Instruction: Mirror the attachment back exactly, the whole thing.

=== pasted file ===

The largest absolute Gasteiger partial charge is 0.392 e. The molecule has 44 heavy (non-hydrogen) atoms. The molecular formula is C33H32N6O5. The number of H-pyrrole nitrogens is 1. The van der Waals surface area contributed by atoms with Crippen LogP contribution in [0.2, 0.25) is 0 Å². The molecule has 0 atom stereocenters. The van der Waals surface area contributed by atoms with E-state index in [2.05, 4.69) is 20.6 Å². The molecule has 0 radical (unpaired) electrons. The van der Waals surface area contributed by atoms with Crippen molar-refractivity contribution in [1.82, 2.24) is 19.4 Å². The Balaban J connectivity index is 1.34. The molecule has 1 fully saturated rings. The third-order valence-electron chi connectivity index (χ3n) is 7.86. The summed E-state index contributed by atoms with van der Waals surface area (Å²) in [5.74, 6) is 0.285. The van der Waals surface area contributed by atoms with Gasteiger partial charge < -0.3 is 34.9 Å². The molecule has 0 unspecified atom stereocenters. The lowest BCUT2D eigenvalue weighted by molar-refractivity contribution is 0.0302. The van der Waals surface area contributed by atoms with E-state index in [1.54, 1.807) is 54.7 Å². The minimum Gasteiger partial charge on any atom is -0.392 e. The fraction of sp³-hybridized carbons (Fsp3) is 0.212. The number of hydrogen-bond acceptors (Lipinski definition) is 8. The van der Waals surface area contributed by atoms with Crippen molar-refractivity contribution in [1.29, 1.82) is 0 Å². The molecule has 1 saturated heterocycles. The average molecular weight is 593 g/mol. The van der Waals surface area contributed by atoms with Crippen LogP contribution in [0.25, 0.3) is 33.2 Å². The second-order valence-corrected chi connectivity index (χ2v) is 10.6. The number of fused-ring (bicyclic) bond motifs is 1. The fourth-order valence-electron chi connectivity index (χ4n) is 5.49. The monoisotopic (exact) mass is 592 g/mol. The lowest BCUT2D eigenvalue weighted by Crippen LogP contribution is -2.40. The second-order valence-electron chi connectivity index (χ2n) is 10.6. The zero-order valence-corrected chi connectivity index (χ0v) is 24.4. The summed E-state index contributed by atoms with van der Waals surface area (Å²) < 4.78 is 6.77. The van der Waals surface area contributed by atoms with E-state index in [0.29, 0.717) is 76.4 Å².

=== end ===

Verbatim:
The largest absolute Gasteiger partial charge is 0.392 e. The molecule has 44 heavy (non-hydrogen) atoms. The molecular formula is C33H32N6O5. The number of H-pyrrole nitrogens is 1. The van der Waals surface area contributed by atoms with Crippen LogP contribution in [0.2, 0.25) is 0 Å². The molecule has 0 atom stereocenters. The van der Waals surface area contributed by atoms with E-state index in [2.05, 4.69) is 20.6 Å². The molecule has 0 radical (unpaired) electrons. The van der Waals surface area contributed by atoms with Crippen molar-refractivity contribution in [1.82, 2.24) is 19.4 Å². The Balaban J connectivity index is 1.34. The molecule has 1 fully saturated rings. The third-order valence-electron chi connectivity index (χ3n) is 7.86. The summed E-state index contributed by atoms with van der Waals surface area (Å²) in [5.74, 6) is 0.285. The van der Waals surface area contributed by atoms with Gasteiger partial charge < -0.3 is 34.9 Å². The molecule has 0 unspecified atom stereocenters. The lowest BCUT2D eigenvalue weighted by molar-refractivity contribution is 0.0302. The van der Waals surface area contributed by atoms with E-state index in [1.54, 1.807) is 54.7 Å². The minimum Gasteiger partial charge on any atom is -0.392 e. The fraction of sp³-hybridized carbons (Fsp3) is 0.212. The number of hydrogen-bond acceptors (Lipinski definition) is 8. The van der Waals surface area contributed by atoms with Crippen molar-refractivity contribution in [1.29, 1.82) is 0 Å². The molecule has 1 saturated heterocycles. The average molecular weight is 593 g/mol. The van der Waals surface area contributed by atoms with Crippen LogP contribution in [0.25, 0.3) is 33.2 Å². The second-order valence-corrected chi connectivity index (χ2v) is 10.6. The number of fused-ring (bicyclic) bond motifs is 1. The fourth-order valence-electron chi connectivity index (χ4n) is 5.49. The monoisotopic (exact) mass is 592 g/mol. The lowest BCUT2D eigenvalue weighted by Crippen LogP contribution is -2.40. The second-order valence-electron chi connectivity index (χ2n) is 10.6. The zero-order valence-corrected chi connectivity index (χ0v) is 24.4. The summed E-state index contributed by atoms with van der Waals surface area (Å²) < 4.78 is 6.77. The van der Waals surface area contributed by atoms with E-state index in [0.29, 0.717) is 76.4 Å².